Michael’s Musings- Serving the Reich: The Struggle for the Soul of Physics under Hitler
Can science ever be apolitical? That is the question at the heart of Philip Ball’s thought provoking book charting the response of German physicists to the rise of Nazism. Despite having studied this period of history at A-level (a number of years ago), I wasn’t aware of the role played by the physics community beyond my limited knowledge of the atomic programme and Michael Frayn’s fictional account of the meeting between Niels Bohr and Werner Heisenberg in Copenhagen. However, now having read Serving the Reich: The Struggle for the Soul of Physics under Hitler, an incredibly accessible and engaging account, I am fascinated by this period and the ethical questions it raises.
As the basis of his narrative, Ball selects three main protagonists: Max Planck, the pioneer of quantum theory; Peter Debye, a Dutch national who rose through the ranks of German physics to become the director of the Kaiser Wilhelm Institute for Physics in Berlin; and Werner Heisenberg, probably best known for his Uncertainty Principle. Intertwining their stories with those of several other scientists, the reader is taken on a journey encompassing the varied responses of German physicists; from the internationalism of Einstein to the Deutsche Physik of Lenard and Stark.
In the final analysis, Debye, Heisenberg and Planck, like the majority of their peers, believed that their work was above politics, allowing them a degree of separation from the atrocities that took place. Both Planck and Heisenberg believed that resignation in response to the extremes of a totalitarian regime would have been an ‘abdication of one’s responsibility as a German and a scientist’. Planck thought it was a scientist’s responsibility to carry on as normal, partly because of his conservative education and sense of duty towards the German state and culture. Heisenberg by comparison became a leading figure in German attempts to create an atomic bomb, seeking official approval, while claiming after the war that physicists had ultimately slowed the project’s progress. Perhaps the most interesting of the three though is Debye, regarded by many as a ‘scientist’s scientist’, devoted to his research and the most apolitical of the three.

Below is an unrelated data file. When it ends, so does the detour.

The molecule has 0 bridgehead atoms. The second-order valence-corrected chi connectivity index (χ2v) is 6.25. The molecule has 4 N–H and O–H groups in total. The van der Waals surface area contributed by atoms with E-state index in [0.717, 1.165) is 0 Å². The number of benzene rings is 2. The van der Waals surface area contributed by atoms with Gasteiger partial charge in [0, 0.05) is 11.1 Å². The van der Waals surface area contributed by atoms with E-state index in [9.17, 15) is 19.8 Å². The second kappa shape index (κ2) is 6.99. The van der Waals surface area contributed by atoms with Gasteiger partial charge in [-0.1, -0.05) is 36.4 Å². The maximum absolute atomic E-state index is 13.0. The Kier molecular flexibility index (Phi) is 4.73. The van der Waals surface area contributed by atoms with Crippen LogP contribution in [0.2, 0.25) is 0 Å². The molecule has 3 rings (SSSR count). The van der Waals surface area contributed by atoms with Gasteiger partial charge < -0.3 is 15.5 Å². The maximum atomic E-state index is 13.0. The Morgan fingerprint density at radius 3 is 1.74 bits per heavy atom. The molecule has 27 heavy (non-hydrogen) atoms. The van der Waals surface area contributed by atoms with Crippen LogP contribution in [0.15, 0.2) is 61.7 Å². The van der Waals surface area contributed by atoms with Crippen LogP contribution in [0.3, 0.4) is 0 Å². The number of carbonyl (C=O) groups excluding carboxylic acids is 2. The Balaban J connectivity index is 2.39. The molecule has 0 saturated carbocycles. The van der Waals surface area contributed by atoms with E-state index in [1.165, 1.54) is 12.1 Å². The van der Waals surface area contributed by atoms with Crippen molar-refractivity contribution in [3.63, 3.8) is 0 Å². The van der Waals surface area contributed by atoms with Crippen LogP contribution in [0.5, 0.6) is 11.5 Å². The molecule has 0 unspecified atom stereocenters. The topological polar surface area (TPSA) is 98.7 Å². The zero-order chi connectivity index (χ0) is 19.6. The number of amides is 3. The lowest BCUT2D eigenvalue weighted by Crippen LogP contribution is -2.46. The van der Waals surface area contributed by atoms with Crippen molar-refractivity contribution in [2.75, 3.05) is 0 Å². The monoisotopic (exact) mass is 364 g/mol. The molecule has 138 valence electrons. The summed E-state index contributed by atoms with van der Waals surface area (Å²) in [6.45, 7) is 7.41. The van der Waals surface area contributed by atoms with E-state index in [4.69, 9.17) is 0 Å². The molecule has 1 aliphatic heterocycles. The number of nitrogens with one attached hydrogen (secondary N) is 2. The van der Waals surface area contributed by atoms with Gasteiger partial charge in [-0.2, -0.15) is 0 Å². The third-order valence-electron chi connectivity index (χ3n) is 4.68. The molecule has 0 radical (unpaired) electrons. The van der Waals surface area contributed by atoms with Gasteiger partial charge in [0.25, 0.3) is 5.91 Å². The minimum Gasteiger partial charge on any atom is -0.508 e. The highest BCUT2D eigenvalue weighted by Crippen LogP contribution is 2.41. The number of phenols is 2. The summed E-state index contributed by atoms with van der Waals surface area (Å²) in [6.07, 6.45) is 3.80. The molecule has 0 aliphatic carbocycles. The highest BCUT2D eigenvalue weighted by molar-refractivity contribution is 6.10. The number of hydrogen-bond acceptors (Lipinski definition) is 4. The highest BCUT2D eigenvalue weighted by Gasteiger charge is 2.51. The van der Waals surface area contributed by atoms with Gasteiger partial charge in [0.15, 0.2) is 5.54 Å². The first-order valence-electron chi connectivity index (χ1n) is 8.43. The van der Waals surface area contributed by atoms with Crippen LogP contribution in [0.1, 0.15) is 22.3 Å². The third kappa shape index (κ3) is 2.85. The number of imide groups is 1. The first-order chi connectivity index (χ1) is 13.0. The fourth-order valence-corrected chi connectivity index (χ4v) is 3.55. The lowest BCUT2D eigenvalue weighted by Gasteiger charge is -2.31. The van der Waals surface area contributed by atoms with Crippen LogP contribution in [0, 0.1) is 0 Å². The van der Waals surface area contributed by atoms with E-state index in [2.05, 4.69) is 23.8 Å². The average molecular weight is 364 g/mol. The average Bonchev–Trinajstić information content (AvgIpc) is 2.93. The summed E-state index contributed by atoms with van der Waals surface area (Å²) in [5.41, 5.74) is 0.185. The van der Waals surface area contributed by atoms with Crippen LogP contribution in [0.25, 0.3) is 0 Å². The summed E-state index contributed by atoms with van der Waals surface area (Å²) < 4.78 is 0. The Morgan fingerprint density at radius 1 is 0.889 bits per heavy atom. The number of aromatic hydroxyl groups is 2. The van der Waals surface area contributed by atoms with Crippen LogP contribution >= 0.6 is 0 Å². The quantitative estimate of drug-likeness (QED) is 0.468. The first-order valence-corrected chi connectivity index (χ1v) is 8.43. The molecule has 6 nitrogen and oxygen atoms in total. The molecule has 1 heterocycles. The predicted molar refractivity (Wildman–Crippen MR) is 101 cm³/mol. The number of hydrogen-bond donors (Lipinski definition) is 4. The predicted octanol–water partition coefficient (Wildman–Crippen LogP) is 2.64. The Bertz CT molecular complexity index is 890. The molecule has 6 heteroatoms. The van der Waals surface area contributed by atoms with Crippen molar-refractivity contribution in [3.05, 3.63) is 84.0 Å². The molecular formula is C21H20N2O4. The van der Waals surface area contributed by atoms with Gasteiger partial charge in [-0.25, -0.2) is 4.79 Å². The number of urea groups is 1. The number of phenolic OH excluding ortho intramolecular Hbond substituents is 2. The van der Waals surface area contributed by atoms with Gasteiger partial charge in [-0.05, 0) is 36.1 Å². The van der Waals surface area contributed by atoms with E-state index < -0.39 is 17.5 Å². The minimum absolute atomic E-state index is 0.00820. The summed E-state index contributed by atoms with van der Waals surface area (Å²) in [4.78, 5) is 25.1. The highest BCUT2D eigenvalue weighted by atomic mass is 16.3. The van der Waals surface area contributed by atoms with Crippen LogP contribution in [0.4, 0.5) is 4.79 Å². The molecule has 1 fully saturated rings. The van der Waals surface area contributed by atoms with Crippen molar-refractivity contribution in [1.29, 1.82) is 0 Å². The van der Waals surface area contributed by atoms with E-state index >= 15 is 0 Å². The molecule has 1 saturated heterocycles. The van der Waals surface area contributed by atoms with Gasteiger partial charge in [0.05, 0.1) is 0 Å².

By combining biography, history and physics expertly (as someone who struggles to understand quantum physics, I never felt out of my depth) Ball has painted an incredibly detailed world. The breadth and depth of his research are obvious and I found myself drawn in by these characters with all their contradictions, flaws and weaknesses. With his even handed approach, Ball doesn’t judge these men as harshly as perhaps others might, but leaves readers questioning their own sense of morality and how we would have responded in a similar situation.
I have found myself reflecting on the themes of this book ever since I finished reading it. As such, I can think of no higher praise.